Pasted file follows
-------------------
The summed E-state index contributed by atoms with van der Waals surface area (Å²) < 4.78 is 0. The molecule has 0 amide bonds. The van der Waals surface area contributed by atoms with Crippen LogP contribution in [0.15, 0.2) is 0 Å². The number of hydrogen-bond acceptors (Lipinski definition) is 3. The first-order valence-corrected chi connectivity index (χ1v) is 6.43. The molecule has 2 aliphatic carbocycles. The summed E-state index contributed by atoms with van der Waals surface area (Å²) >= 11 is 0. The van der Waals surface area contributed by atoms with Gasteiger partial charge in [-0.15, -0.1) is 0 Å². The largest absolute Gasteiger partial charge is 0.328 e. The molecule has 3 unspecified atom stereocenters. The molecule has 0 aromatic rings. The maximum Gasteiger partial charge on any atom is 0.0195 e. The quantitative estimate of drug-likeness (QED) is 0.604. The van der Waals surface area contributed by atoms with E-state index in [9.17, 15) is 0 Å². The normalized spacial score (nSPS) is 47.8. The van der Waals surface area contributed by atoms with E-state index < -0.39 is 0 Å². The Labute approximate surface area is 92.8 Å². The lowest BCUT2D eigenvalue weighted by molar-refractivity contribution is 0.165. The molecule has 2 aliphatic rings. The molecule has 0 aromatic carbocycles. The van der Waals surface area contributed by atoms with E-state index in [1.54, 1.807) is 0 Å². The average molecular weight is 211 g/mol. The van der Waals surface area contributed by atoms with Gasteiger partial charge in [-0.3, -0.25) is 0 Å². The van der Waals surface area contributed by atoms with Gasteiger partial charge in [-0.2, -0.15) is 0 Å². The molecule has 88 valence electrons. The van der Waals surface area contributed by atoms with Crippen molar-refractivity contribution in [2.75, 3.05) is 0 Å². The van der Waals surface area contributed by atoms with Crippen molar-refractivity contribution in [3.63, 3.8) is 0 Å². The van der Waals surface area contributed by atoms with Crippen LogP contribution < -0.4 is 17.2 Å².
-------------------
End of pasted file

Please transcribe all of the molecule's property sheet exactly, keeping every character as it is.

The summed E-state index contributed by atoms with van der Waals surface area (Å²) < 4.78 is 0. The molecule has 0 amide bonds. The van der Waals surface area contributed by atoms with Crippen LogP contribution in [0.15, 0.2) is 0 Å². The number of hydrogen-bond acceptors (Lipinski definition) is 3. The first-order valence-corrected chi connectivity index (χ1v) is 6.43. The molecule has 2 aliphatic carbocycles. The summed E-state index contributed by atoms with van der Waals surface area (Å²) >= 11 is 0. The van der Waals surface area contributed by atoms with Gasteiger partial charge in [-0.15, -0.1) is 0 Å². The largest absolute Gasteiger partial charge is 0.328 e. The molecule has 3 unspecified atom stereocenters. The molecule has 0 aromatic rings. The maximum Gasteiger partial charge on any atom is 0.0195 e. The quantitative estimate of drug-likeness (QED) is 0.604. The van der Waals surface area contributed by atoms with E-state index in [9.17, 15) is 0 Å². The normalized spacial score (nSPS) is 47.8. The van der Waals surface area contributed by atoms with E-state index < -0.39 is 0 Å². The Labute approximate surface area is 92.8 Å². The lowest BCUT2D eigenvalue weighted by molar-refractivity contribution is 0.165. The molecule has 2 aliphatic rings. The molecule has 0 aromatic carbocycles. The van der Waals surface area contributed by atoms with E-state index in [1.54, 1.807) is 0 Å². The average molecular weight is 211 g/mol. The van der Waals surface area contributed by atoms with Gasteiger partial charge in [-0.3, -0.25) is 0 Å². The van der Waals surface area contributed by atoms with Gasteiger partial charge in [-0.2, -0.15) is 0 Å². The molecule has 88 valence electrons. The van der Waals surface area contributed by atoms with Crippen molar-refractivity contribution in [2.75, 3.05) is 0 Å². The van der Waals surface area contributed by atoms with Crippen molar-refractivity contribution in [3.63, 3.8) is 0 Å². The van der Waals surface area contributed by atoms with Crippen LogP contribution < -0.4 is 17.2 Å².